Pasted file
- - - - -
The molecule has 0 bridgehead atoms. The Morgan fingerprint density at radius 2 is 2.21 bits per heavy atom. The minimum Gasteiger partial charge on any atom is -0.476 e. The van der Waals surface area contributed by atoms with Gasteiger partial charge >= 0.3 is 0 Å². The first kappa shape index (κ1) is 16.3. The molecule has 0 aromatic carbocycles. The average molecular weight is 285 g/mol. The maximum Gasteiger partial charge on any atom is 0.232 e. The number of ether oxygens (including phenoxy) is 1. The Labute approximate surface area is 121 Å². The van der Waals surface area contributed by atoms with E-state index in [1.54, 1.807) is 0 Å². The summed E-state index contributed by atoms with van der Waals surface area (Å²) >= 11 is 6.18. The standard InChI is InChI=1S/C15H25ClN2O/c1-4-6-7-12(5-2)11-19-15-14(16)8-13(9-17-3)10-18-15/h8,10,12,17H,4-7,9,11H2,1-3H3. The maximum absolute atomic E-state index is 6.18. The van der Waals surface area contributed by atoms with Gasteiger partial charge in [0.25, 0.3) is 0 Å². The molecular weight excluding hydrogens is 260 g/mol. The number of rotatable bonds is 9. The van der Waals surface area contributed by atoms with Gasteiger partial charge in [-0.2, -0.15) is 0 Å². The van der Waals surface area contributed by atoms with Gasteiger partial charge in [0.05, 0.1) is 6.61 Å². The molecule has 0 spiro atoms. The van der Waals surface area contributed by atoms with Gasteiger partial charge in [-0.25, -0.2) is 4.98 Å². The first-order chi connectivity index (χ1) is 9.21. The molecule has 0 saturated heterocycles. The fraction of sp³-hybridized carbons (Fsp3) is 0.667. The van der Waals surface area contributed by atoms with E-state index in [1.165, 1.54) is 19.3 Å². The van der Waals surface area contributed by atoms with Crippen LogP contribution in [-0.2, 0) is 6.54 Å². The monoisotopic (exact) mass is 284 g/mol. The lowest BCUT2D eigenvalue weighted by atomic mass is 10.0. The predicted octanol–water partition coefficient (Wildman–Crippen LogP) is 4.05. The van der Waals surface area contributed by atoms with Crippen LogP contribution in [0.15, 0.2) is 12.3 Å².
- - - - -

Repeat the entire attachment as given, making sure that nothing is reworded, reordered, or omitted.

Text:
The molecule has 0 bridgehead atoms. The Morgan fingerprint density at radius 2 is 2.21 bits per heavy atom. The minimum Gasteiger partial charge on any atom is -0.476 e. The van der Waals surface area contributed by atoms with Gasteiger partial charge >= 0.3 is 0 Å². The first kappa shape index (κ1) is 16.3. The molecule has 0 aromatic carbocycles. The average molecular weight is 285 g/mol. The maximum Gasteiger partial charge on any atom is 0.232 e. The number of ether oxygens (including phenoxy) is 1. The Labute approximate surface area is 121 Å². The van der Waals surface area contributed by atoms with E-state index in [1.54, 1.807) is 0 Å². The summed E-state index contributed by atoms with van der Waals surface area (Å²) >= 11 is 6.18. The standard InChI is InChI=1S/C15H25ClN2O/c1-4-6-7-12(5-2)11-19-15-14(16)8-13(9-17-3)10-18-15/h8,10,12,17H,4-7,9,11H2,1-3H3. The maximum absolute atomic E-state index is 6.18. The van der Waals surface area contributed by atoms with Gasteiger partial charge in [0.25, 0.3) is 0 Å². The molecular weight excluding hydrogens is 260 g/mol. The number of rotatable bonds is 9. The van der Waals surface area contributed by atoms with Gasteiger partial charge in [-0.2, -0.15) is 0 Å². The van der Waals surface area contributed by atoms with Gasteiger partial charge in [0.05, 0.1) is 6.61 Å². The molecule has 0 spiro atoms. The van der Waals surface area contributed by atoms with Gasteiger partial charge in [-0.25, -0.2) is 4.98 Å². The first-order chi connectivity index (χ1) is 9.21. The molecule has 0 saturated heterocycles. The fraction of sp³-hybridized carbons (Fsp3) is 0.667. The van der Waals surface area contributed by atoms with E-state index in [1.165, 1.54) is 19.3 Å². The van der Waals surface area contributed by atoms with Crippen LogP contribution in [-0.2, 0) is 6.54 Å². The monoisotopic (exact) mass is 284 g/mol. The lowest BCUT2D eigenvalue weighted by atomic mass is 10.0. The predicted octanol–water partition coefficient (Wildman–Crippen LogP) is 4.05. The van der Waals surface area contributed by atoms with Crippen LogP contribution in [0.15, 0.2) is 12.3 Å².